Once you have established what your key questions are going to be you must consider the tactics that you will use to ask these questions. Firstly in order for your questions to be effective they must be put clearly using words and phrases that are appropriate to the group. Then they must be distributed correctly. Distributing questions around the group not only involves more pupils but it also reduces the risk of losing attention and class control. Pausing briefly after an answer encourages more pupils to answer, more of the pupils to provide longer answers and also more questions from pupils. Rowe, (1978, in Cummings 1989) develops an interesting case for what he calls ‘ wait time' , where teachers' allow some time (‘wait-time') after asking a general question to the class or an individual.  Rather than a simple ‘ What is the...?' (expecting a right or wrong answer) the teacher frames the question more thoughtfully: ‘Think about the difference between....Raise your hand when you are ready with the answer. Take a moment to imagine....' the teacher then scans the group allowing some ‘wait time' after asking the question and after the student's response. According to Rowe the use of wait time encourages students to give longer answers and encourages more students to give an answer, increases students confidence and makes it easier for ‘slower' students to contribute and generally has a encouraging impact on classroom behaviour.

Although key questions are vital in order for questioning to be effective, prompts and probes are also very important. Prompts and probes are follow up questions when the first answers are inadequate or incorrect. There are many ways to prompt students you can rephrase the question using different sometimes simpler words or ask simple questions that will lead back to the original question. Providing the children with a review of the information given and going back over the questions will often help the students to recall or see the answer. Probing questions are probably the most important tactic for developing the thinking of pupils. When it comes to using probes they should be asked in an encouraging way, so that they are providing a challenge and are even fun otherwise they could be intimidating and cause the student to close up. Once you have asked a question and received an answer and perhaps even prompted or probed with follow up questions if the first answers were inappropriate you must then listen carefully to the answer you are being given with and respond accordingly.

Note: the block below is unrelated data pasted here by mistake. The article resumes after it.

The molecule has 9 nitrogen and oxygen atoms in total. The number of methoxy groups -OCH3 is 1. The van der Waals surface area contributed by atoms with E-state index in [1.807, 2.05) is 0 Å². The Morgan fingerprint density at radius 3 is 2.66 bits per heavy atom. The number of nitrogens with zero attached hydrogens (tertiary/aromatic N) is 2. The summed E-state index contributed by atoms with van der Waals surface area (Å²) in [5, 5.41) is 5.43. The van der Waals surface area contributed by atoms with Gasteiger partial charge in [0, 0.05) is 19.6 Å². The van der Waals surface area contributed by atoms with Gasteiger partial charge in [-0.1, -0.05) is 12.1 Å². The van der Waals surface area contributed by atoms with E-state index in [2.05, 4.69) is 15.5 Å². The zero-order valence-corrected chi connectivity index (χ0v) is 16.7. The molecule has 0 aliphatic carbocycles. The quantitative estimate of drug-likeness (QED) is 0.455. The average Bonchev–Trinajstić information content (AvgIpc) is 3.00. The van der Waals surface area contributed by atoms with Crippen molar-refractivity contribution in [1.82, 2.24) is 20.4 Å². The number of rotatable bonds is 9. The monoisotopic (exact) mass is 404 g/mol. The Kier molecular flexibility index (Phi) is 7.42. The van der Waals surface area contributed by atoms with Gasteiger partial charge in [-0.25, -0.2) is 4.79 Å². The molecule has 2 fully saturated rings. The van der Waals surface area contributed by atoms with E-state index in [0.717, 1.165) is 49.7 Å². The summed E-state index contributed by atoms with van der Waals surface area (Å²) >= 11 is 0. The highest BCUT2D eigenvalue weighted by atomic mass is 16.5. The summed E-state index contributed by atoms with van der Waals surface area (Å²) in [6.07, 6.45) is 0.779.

After we question we must then listen; listening and responding are the corner stone's of a lesson. Where listening and responding really come in is with the sequence and structuring of a lesson. They are the method by which new information is introduced, the topic is changed, the discussion is moved on and the lesson is moved back on course. When we are listening carefully to what our students Some important ways of conveying that you are listening and are interested are to take a pupils answer and build on it or ask other pupils to build on it or refer to a previous contribution from a pupil and to link it to the present contribution thereby showing the connections between the pupils contributions and the topic under discussion. It is also helpful to incorporate the pupils contributions by name into your summaries and reviews of what has been learnt.

It is also important to match the question to the target pupil as answering questions is often a high risk and emotionally charged activity, in part because it is usually public and in part because it usually involves explicit teacher judgement.  The teacher's use of questions can thus have a profound influence on the whole tone of the lesson and on the rapport which develops between the teacher and the pupils. In order to protect a pupil's self esteem and develop pupil self confidence the teacher needs to ensure that questioning takes place in an encouraging and supportive atmosphere. Convey the message that all attempts to answer will be respected and valued.